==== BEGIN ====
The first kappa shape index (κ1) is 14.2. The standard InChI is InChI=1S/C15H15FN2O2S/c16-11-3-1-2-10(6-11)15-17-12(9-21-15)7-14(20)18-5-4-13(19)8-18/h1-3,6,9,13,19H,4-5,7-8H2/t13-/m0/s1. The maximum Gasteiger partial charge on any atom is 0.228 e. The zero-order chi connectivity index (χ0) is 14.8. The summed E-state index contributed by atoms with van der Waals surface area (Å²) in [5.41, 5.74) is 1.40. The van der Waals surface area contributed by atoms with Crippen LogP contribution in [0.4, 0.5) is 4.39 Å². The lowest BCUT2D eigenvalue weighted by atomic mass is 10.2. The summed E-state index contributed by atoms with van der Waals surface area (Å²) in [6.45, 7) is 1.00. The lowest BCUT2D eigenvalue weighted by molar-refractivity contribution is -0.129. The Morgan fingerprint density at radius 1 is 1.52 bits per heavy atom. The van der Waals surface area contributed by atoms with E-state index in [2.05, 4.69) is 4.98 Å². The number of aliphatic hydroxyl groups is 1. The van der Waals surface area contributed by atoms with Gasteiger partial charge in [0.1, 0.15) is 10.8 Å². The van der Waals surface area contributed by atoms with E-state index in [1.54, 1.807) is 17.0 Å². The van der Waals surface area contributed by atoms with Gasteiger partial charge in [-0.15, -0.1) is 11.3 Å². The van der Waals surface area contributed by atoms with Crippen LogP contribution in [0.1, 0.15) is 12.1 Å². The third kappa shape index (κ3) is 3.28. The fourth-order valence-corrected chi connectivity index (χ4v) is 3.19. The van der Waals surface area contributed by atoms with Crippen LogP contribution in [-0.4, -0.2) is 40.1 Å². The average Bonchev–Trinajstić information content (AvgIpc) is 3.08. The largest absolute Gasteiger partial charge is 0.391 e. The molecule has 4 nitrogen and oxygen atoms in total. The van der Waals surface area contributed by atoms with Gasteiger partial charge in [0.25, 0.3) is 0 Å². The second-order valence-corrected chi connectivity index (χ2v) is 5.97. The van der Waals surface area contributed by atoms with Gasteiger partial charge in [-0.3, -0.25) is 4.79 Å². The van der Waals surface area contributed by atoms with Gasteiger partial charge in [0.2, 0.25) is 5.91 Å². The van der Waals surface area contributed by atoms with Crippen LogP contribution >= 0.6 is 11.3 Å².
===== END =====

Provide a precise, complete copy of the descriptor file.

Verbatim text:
The first kappa shape index (κ1) is 14.2. The standard InChI is InChI=1S/C15H15FN2O2S/c16-11-3-1-2-10(6-11)15-17-12(9-21-15)7-14(20)18-5-4-13(19)8-18/h1-3,6,9,13,19H,4-5,7-8H2/t13-/m0/s1. The maximum Gasteiger partial charge on any atom is 0.228 e. The zero-order chi connectivity index (χ0) is 14.8. The summed E-state index contributed by atoms with van der Waals surface area (Å²) in [5.41, 5.74) is 1.40. The van der Waals surface area contributed by atoms with Crippen LogP contribution in [0.4, 0.5) is 4.39 Å². The lowest BCUT2D eigenvalue weighted by atomic mass is 10.2. The summed E-state index contributed by atoms with van der Waals surface area (Å²) in [6.45, 7) is 1.00. The lowest BCUT2D eigenvalue weighted by molar-refractivity contribution is -0.129. The Morgan fingerprint density at radius 1 is 1.52 bits per heavy atom. The van der Waals surface area contributed by atoms with E-state index in [2.05, 4.69) is 4.98 Å². The number of aliphatic hydroxyl groups is 1. The van der Waals surface area contributed by atoms with Gasteiger partial charge in [0.1, 0.15) is 10.8 Å². The van der Waals surface area contributed by atoms with E-state index in [1.54, 1.807) is 17.0 Å². The van der Waals surface area contributed by atoms with Gasteiger partial charge in [-0.15, -0.1) is 11.3 Å². The van der Waals surface area contributed by atoms with Crippen LogP contribution in [0.1, 0.15) is 12.1 Å². The third kappa shape index (κ3) is 3.28. The fourth-order valence-corrected chi connectivity index (χ4v) is 3.19. The van der Waals surface area contributed by atoms with Crippen LogP contribution in [-0.4, -0.2) is 40.1 Å². The average Bonchev–Trinajstić information content (AvgIpc) is 3.08. The largest absolute Gasteiger partial charge is 0.391 e. The molecule has 4 nitrogen and oxygen atoms in total. The van der Waals surface area contributed by atoms with Gasteiger partial charge in [0.25, 0.3) is 0 Å². The second-order valence-corrected chi connectivity index (χ2v) is 5.97. The van der Waals surface area contributed by atoms with Gasteiger partial charge in [-0.3, -0.25) is 4.79 Å². The van der Waals surface area contributed by atoms with Gasteiger partial charge in [0.2, 0.25) is 5.91 Å². The van der Waals surface area contributed by atoms with Crippen LogP contribution >= 0.6 is 11.3 Å².